While there, I sat down for an interview with watch captain Chris Nicholson and boat captain Nikolai Sehested to discuss what some consider the most challenging sports event in the world.
Six days after the interview, AkzoNobel made sailing history by breaking a world speed record as the first team to exceed 600 nautical miles (1,111 kilometers) in a 24-hour period. Here’s my interview below:
JK: Most of the very successful offshore big boat sailors started out sailing on small dinghies.Some of the best ship pilots I’ve worked with also have vast experience in small craft. The question is why?
Formula one racers first learn in go-karts then they fine-tune their knowledge and learn new techniques before moving into larger cars. For sailors, our go-karts are dinghies.
You learn the fundamentals of sailing and seamanship better on dinghies because small boat sailing forces you to get the basics sorted out from the start.
The best sailors are those who can learn the finer skills aboard small boats and transfer that onto big boats.
JK: How do the best sailors transfer those skills from small to large vessels?
It takes discipline and structure. You must pay attention to detail and figure out what makes you successful on dinghies then develop a plan and work hard to translate those skills to big boats. The best sailors can deconstruct intuitive processes they learned racing small boats and project them forward.
JK: Have you had much interaction with ships?
No, it is rare. We see them on AIS. They are large so we can see them in the day and most are well-lit at night. Shipping only becomes a problem for us in heavy traffic areas but we always have men on deck looking out so we have good awareness of the traffic around us.
You guys are pushing the envelope with the most modern equipment and materials which you sail at high speeds through heavy weather. How do you prevent equipment failure?
The naval architects and engineers calculate finite element analysis (FEA) for almost every item aboard. We have load sensors on the boat and most of our equipment and we are not allowed to exceed operating parameters or max load cases.
Every time we go into port the majority of our equipment is taken apart, inspected and ultrasounded so that problems don’t carry over to the next leg of the race.
There have been individual bits of damage during the race but none that we can attribute to material or engineering failures. As far as we can tell all have been the result of human error.
JK: Nearly every ship incident there is a failure of Bridge Resource Management. Often one strong personality dominates another and communication breaks down. How is teamwork different on a racing yacht?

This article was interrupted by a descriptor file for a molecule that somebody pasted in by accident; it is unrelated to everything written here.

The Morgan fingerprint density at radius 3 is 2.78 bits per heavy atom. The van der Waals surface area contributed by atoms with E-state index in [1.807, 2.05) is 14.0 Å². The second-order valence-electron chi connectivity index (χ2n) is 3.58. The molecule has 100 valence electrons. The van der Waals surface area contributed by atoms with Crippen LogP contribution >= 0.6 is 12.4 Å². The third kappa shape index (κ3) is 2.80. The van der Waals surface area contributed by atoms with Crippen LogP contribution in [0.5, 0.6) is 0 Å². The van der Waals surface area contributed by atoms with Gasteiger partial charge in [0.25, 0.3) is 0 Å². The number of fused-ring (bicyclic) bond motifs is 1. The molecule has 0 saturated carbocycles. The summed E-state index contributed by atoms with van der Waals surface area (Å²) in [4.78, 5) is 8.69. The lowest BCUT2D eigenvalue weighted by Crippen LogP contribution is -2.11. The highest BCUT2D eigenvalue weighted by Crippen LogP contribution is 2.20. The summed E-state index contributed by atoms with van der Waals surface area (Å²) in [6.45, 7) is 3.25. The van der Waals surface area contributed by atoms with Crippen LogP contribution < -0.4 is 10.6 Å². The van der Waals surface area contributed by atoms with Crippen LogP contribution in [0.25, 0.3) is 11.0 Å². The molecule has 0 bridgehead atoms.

The team is forced by the conditions and the size of our boat to work together and live in close quarters 24/7 so teamwork is a natural result. We do have big personalities in the race and that’s ok as long as everyone feels safe voicing their concerns. There is always 100% encouragement to speak your mind and this is reinforced daily. Constant encouragement is necessary not just to operate safety but to sail fast and win races.
You might be able to get away with brute force leadership on day races like the America’s Cup where everyone goes ashore each night and can let off steam, but ocean racing is different. We can’t escape the boat so we are forced to communicate well and also forced to make decisions as a team and accept the captain’s final word on the subject.
JK: Regardless of vessel size at some point on every long voyage you hit the doldrums or heavy weather and wish you never left shore. How do you maintain crew morale and peak situational awareness on such a small and relatively crowded boat?
You have good and bad days on any boat and in any weather but the one secret all Volvo racers share is we love being out there. This race is too long and – both physically and mentally – challenging to withstand if your motivation is anything other than passion and love. We love each other, we love racing the boat and we love the ocean. We love the challenge too.
Love doesn’t make the hardships easier but it does put a smile on your face when you crawl into the rack at the end of the day and that’s what you need to keep going.
JK: How do you handle really bad weather.
It’s rare for us to encounter 20-meter seas, even in the Southern Ocean but when it does happen we shift out of race mode and focus on basic seamanship. Those conditions force you back to basics. You take care of each-other first then you focus on the boat and everything else takes a backseat.
If you focus on basic seamanship and take care of the smallest problems on the boat you will be ready to race at full speed when the storm ends. If, however, you try to race through a storm things will break and you will lose headway.
JK: gCaptain’s hope is to foster communication between all maritime professionals from the galley hand on a small yacht to the CEO of the largest shipping company we can learn a lot from each other if we learn to communicate better. What can merchant mariner and Volvo race sailors learn from each other? How can we work together?
We share a lot of the same challenges and even some of the same fears. Our industry is getting smaller and the number of racing sailors is getting less because of technology and automation. The ocean is changing too but at a far slower rate.
The question is where is technology, climate change and change of all types leading us. What will the future look like? I don’t have the answers but I’m curious to find out. I think we can start by looking at the changes that affect us all and if we just start talking to each other more then we’ll be better prepared for the future.
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